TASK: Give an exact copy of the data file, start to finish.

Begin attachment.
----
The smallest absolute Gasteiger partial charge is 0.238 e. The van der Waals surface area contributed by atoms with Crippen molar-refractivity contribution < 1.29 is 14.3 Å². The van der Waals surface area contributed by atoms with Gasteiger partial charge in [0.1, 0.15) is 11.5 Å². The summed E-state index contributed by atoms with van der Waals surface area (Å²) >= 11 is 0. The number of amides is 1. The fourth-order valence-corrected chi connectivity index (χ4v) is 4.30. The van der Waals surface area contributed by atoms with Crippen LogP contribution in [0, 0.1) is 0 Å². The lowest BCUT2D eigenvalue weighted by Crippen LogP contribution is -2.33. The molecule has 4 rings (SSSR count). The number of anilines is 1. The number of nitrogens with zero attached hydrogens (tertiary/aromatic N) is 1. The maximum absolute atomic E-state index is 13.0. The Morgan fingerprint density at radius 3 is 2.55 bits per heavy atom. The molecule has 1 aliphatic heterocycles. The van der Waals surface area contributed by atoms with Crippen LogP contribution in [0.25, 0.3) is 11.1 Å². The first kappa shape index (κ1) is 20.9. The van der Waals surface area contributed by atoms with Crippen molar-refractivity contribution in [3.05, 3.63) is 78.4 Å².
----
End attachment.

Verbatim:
The smallest absolute Gasteiger partial charge is 0.238 e. The van der Waals surface area contributed by atoms with Crippen molar-refractivity contribution < 1.29 is 14.3 Å². The van der Waals surface area contributed by atoms with Gasteiger partial charge in [0.1, 0.15) is 11.5 Å². The summed E-state index contributed by atoms with van der Waals surface area (Å²) >= 11 is 0. The number of amides is 1. The fourth-order valence-corrected chi connectivity index (χ4v) is 4.30. The van der Waals surface area contributed by atoms with Crippen LogP contribution in [0, 0.1) is 0 Å². The lowest BCUT2D eigenvalue weighted by Crippen LogP contribution is -2.33. The molecule has 4 rings (SSSR count). The number of anilines is 1. The number of nitrogens with zero attached hydrogens (tertiary/aromatic N) is 1. The maximum absolute atomic E-state index is 13.0. The Morgan fingerprint density at radius 3 is 2.55 bits per heavy atom. The molecule has 1 aliphatic heterocycles. The van der Waals surface area contributed by atoms with Crippen LogP contribution in [0.25, 0.3) is 11.1 Å². The first kappa shape index (κ1) is 20.9. The van der Waals surface area contributed by atoms with Crippen molar-refractivity contribution in [3.05, 3.63) is 78.4 Å².